By Nithin Sridhar
Mysore – the city of palaces is a well-known religious, as well as a tourist destination. It has a rich cultural history and was for a long period ruled by the Royal dynasty of Wodiyars who had made it their capital.
The name of the city ‘Mysuru’ or ‘Mysore’ is actually derived from the name ‘Mahishasurana Ooruu’ which means ‘the city of demon Mahishasura’.
Legend of Mahishasura
Mahishasura was one of the prominent Asura (demon) kings who managed to control all three worlds and oust the Devas/gods from the heavens, according to Hindu mythology. Mahisha means ‘Buffalo’. It is said that he was a shapeshifter as he could take the shape of any animal, especially that of Buffalo or human.
Devi Bhagavata Purana describes how demon Rambha had performed intense austerity in the worship of Agni, the fire god, and in return had got the boon that a powerful son would be born to him, who would conquer all the three worlds. Thus, was born Mahishasura.
Mahishasura then performed austerity to Lord Brahma asking for the boon of immortality. As a fruit for this austerity, Lord Brahma granted him that he could not be slain by any man or animal and only a woman could kill him. Mahishasura, who perceived women as weak, gathered his army and attacked the heaven.
A great battle ensued between the Devas and the Asuras that went on for hundred years, but didn’t see any end. Realizing that they were in no position to defeat Mahishasura and his power was growing with each passing year, the Devas decided to unite the powers of all the Devatas and invoke the Supreme Nirguna Shakti in a female form.
Thus, was born the Great Goddess Chandika, who was the sum total of all energies in the Universe. Seeing her manifest, Mahishasura sent her a marriage proposal, which was calmly rejected by the Great Goddess. Angered by this, Mahishasura sent his army to imprison or slay the Goddess, and they were completely destroyed by the Goddess.
Thereupon, Mahishasura himself attempted to kill the Goddess. He tried to attack her by assuming various forms, like those of buffalo, elephant, and lion. Finally, the Goddess cut his body into two pieces using her chakra and ended the menace of the demon.
A similar story of the slaying of the demon Mahishasura can also be found in Durga Saptashati that appears in Markandeya Purana.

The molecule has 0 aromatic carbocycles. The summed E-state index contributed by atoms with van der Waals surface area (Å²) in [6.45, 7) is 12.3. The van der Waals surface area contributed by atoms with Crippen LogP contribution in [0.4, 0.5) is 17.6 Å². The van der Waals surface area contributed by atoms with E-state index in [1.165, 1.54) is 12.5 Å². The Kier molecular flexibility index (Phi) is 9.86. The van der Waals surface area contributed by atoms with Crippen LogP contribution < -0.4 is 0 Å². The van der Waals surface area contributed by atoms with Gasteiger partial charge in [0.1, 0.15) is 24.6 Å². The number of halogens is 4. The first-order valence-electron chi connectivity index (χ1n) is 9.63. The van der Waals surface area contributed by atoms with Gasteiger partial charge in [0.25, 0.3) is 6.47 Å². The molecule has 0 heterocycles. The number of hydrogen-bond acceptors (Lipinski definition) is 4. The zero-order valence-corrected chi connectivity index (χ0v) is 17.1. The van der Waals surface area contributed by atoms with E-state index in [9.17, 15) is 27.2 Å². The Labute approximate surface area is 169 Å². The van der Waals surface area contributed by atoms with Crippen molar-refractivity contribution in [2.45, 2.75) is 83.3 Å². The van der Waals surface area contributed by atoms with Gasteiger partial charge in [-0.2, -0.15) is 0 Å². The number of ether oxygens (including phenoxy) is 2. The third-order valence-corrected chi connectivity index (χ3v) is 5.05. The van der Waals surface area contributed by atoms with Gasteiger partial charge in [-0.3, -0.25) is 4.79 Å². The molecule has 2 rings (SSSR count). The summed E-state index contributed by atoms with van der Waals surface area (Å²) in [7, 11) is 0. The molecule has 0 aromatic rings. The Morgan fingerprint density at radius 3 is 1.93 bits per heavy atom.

Local beliefs in Mysore
It is believed by the locals that this war between Mahishasura and the Goddess was fought on the top the Chamundi Hill, which is located 13 Kms from Mysore, overlooking the city.
Speaking to NewsGram, BK Sridhara, a retired bank employee, who is staying in Mysore for more than twenty years, said:
“It is widely believed that the war between the Durga and Mahishasura happened for nine days atop the hills, and on the 10th day the demon was slain by Durga.”
He further added that this 10th day is now celebrated as Vijayadashami in the city.
The Goddess Durga, who is called as Chamundeshwari in the city, because she also killed demons Chanda and Munda, is said to have stayed back permanently on the top of the hills for the protection and welfare of the people of the city. It is for this reason, the Goddess is the presiding deity of the Mysore royal family.
As if to corroborate this story from the Puranas, a temple dedicated to the Goddess Chamundeshwari exists on top the hills. The temple is at least 800 years old, and the original shrine is believed to have been built by Hoysala rulers. Later, Vijayanagar rulers, and the Mysore Wodiyar rulers have renovated and maintained the temple for many centuries.
On the outskirts of the Chamundeshwari temple, there is a giant statue of Mahishasura that stands as if symbolically reminding everyone who visits the temple, that a long time ago he was the king who ruled Mysore.